Bugs item #697070, was opened at 20030303 20:57 You can respond by visiting: https://sourceforge.net/tracker/?func=detail&atid=100003&aid=697070&group_id=3 Category: other Group: Compile/Install Status: Open Resolution: None Priority: 5 Submitted By: ChuoLing Chang (chuoling) Assigned to: Nobody/Anonymous (nobody) Summary: (OSMesa) libOSMesa32.so compile errors Initial Comment: To compile Mesa and OSMesa with 16/32bit color buffer, I did the following (03/03/2003 RedHat 7.1): ====================================================== cvs d:pserver:anonymous@...:/cvsroot/mesa3d login cvs z3 d:pserver:anonymous@...:/cvsroot/mesa3d co Mesa bootstrap configure prefix=/usr make make check make install % compile libOSMesa16.so libOSMesa32.so for OSMesa with deep color buffer mkdir ./lib cd ./src create an empty file "depend" make f Makefile.X11 dep make f Makefile.X11 clean make f Makefile.OSMesa16 linuxosmesa16 make f Makefile.X11 clean make f Makefile.OSMesa16 linuxosmesa32 ============================================= libOSMesa16.so build correctly, but libOSMesa32.so gives the following errors: gcc c I. I../include O3 ansi pedantic Wall Wmissingprototypes Wundef fPIC ffastmath D_SVID_SOURCE D_BSD_SOURCE I/usr/X11R6/include DUSE_XSHM DPTHREADS DDEBUG DMESA_DEBUG DCHAN_BITS=32 DDEFAULT_SOFTWARE_DEPTH_BITS=31 swrast/s_texture.c o swrast/s_texture.o swrast/s_texture.c: In function `_swrast_texture_table_lookup': swrast/s_texture.c:329: array subscript is not an integer swrast/s_texture.c:365: array subscript is not an integer swrast/s_texture.c:399: array subscript is not an integer swrast/s_texture.c:435: array subscript is not an integer swrast/s_texture.c:436: array subscript is not an integer swrast/s_texture.c:477: array subscript is not an integer swrast/s_texture.c:478: array subscript is not an integer swrast/s_texture.c:479: array subscript is not an integer swrast/s_texture.c:520: array subscript is not an integer swrast/s_texture.c:521: array subscript is not an integer swrast/s_texture.c:522: array subscript is not an integer swrast/s_texture.c:523: array subscript is not an integer make[1]: *** [swrast/s_texture.o] Error 1 make[1]: Leaving directory `/usr/src/source/Mesa/src' make: *** [linuxosmesa32] Error 2  You can respond by visiting: https://sourceforge.net/tracker/?func=detail&atid=100003&aid=697070&group_id=3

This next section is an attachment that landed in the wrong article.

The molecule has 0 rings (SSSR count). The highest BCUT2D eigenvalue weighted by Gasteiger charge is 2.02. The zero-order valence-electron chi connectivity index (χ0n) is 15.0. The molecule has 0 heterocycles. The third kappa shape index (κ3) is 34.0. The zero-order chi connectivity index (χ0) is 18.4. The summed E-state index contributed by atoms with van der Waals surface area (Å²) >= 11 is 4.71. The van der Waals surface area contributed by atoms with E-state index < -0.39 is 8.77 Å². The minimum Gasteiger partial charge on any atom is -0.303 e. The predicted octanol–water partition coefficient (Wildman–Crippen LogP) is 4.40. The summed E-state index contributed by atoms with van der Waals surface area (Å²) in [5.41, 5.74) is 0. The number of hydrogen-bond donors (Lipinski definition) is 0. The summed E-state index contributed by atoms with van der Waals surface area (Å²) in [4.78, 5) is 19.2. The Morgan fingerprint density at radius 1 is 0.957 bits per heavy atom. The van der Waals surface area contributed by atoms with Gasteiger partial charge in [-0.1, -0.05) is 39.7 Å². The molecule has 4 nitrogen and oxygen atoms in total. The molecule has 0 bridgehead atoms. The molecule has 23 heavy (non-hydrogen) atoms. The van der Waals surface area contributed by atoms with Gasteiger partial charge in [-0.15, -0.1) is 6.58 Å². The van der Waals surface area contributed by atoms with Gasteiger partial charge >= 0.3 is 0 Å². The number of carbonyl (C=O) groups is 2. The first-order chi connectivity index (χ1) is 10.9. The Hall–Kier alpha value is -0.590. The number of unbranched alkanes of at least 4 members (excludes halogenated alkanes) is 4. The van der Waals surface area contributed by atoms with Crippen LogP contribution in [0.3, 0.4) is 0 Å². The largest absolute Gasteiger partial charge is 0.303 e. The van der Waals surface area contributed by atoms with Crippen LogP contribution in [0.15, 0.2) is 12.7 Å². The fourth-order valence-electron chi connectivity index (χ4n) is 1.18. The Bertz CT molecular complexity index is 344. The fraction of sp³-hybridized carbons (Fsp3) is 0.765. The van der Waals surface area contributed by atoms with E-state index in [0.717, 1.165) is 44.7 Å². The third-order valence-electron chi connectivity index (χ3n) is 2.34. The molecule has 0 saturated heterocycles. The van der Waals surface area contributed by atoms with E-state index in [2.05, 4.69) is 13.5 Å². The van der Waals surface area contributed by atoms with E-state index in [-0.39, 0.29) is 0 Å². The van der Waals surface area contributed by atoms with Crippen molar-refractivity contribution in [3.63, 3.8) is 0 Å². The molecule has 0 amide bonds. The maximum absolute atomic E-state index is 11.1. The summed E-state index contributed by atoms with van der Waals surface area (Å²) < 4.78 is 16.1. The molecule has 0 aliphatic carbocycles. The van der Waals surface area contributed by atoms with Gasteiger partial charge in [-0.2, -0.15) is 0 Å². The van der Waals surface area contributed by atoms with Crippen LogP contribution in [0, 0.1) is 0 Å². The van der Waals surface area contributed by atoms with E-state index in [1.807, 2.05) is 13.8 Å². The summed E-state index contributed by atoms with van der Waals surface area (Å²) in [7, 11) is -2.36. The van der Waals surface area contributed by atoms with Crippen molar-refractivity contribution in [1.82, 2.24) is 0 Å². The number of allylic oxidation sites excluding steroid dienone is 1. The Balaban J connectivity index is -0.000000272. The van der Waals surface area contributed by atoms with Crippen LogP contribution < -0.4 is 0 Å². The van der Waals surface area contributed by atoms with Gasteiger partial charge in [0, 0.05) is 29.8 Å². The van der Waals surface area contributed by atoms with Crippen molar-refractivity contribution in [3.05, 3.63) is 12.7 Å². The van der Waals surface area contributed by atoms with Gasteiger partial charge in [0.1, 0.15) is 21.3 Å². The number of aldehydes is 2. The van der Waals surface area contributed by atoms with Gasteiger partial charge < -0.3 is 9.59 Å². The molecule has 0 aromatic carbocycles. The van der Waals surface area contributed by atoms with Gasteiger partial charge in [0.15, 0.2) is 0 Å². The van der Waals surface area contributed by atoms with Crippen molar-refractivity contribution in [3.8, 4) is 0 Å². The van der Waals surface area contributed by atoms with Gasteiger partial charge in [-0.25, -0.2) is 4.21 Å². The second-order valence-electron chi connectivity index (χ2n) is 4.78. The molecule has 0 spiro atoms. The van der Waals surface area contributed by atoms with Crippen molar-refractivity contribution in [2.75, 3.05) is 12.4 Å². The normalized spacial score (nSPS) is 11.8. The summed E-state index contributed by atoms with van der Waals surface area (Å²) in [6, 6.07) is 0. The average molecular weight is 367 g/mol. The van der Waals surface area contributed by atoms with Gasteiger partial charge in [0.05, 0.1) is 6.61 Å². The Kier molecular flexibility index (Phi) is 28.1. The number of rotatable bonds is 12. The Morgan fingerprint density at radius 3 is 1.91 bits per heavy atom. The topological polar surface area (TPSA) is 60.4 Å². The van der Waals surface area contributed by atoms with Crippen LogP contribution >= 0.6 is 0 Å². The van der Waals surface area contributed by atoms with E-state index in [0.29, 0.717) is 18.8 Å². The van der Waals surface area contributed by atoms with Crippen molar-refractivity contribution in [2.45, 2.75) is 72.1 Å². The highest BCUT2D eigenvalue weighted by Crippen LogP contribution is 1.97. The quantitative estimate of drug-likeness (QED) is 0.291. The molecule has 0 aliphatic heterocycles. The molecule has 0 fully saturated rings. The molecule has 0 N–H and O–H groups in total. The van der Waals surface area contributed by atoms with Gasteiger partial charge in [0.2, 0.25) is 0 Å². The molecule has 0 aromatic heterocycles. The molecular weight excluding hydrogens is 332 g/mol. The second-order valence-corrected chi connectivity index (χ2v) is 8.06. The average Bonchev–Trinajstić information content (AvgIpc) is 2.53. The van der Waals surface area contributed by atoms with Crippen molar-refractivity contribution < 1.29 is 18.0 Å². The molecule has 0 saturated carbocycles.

From: Kendall Bennett <KendallB@scitechsoft.com>  20030304 01:42:35

Hi Guys, We are doing some performance profiling of our Mesa>Direct3D drivers, and are getting absolutely dismal performance from the display list components in Mesa. On not so good hardware with Quake3 engines we can get to about 80% of the speed of an ICD driver. However when we run ProCDRS to benchmark CAD performance, the ICD drivers are on the order of 10x50x faster! Some quick profiling has shown that the bottlenecks appear to be in the display list code. So, to determine just how much of a bottleneck the generic Mesa code is, we would like to code up a NULL renderer for Mesa and try running ProCDRS on that. Before I waste time trying to do this, I was wondering if anyone else has already done something similar? Basically it would be a Mesa driver that would allow me to do absolutely nothing when asked to render pixels, and possibly another level to actually do nothing and return right when vertices are about to be passed down the geometry and clipping pipelines. That way we can profile how much of overhead is in the display list and other generic pieces of code and more important see which hot areas need some work. Thanks!  Kendall Bennett Chief Executive Officer SciTech Software, Inc. Phone: (530) 894 8400 http://www.scitechsoft.com ~ SciTech SNAP  The future of device driver technology! ~ 
From: SourceForge.net <noreply@so...>  20030304 01:16:39

Bugs item #696219, was opened at 20030302 13:59 You can respond by visiting: https://sourceforge.net/tracker/?func=detail&atid=100003&aid=696219&group_id=3 Category: other Group: Compile/Install >Status: Closed Resolution: None Priority: 5 Submitted By: ChuoLing Chang (chuoling) Assigned to: Nobody/Anonymous (nobody) Summary: (Mesa 5.0) OSMesa 16/32bit buffer compile & runtime error Initial Comment: To compile Mesa5.0 for using 16/32bit color buffer under RedHat 7.1, I did the following as described in README: cd Mesa5.0/src make f Makefile.X11 clean make f Makefile.OSMesa16 linuxosmesa16 make f Makefile.X11 clean make f Makefile.OSMesa16 linuxosmesa32 However, there are compile errors. To successfully compile it, I have to do the following: remove the line "math/m_debug_vertex.c" in "Mesa5.0/src/Makefile.OSMesa16" remove the line "math/m_vertices.c" in "Mesa5.0/src/Makefile.OSMesa16" (These .c files do not exist) add the line "#define MEMSET16( DST, VAL, N ) _mesa_memset16(DST, VAL, N);" in "Mesa5.0/src/imports.h" (MEMSET16 is not defined in any place but frequently used) remove lines related to "mesa_profile" in "Mesa5.0/src/math/m_debug.h, m_debug_util.h, m_debug_clip.c, m_debug_norm.c" I then tested it with a simple code: OSMesaContext ctx = OSMesaCreateContextExt(OSMESA_RGBA, 16, 0, 0, NULL); GLushort* buffer = new GLushort[100 * 100 * 4]; OSMesaMakeCurrent(ctx, buffer, GL_UNSIGNED_SHORT, 100, 100); To avoid runtime errors, I have to do the following: remove the line "osmesa_register_swrast_functions( ctx );" in "OSMesaCreateContextExt()" in "Mesa5.0/src/OSmesa/osmesa.c" ("SWcontext *swrast = SWRAST_CONTEXT( ctx );" in "static void osmesa_register_swrast_functions( GLcontext *ctx )" gives a NULL) remove the line "tnl>Driver.RunPipeline = _tnl_run_pipeline;" in "OSMesa_update_state()" in "Mesa5.0/src/OSmesa/osmesa.c" ("TNLcontext *tnl = TNL_CONTEXT(ctx);" in "OSMesa_update_state()" gives a NULL)  Comment By: Brian Paul (brianp) Date: 20030302 19:48 Message: Logged In: YES user_id=983 Could you try the latest code out of CVS? All the makefile problems were fixed a while ago. I don't understand how the runtime erros could be happening. I haven't seen that problem here.  You can respond by visiting: https://sourceforge.net/tracker/?func=detail&atid=100003&aid=696219&group_id=3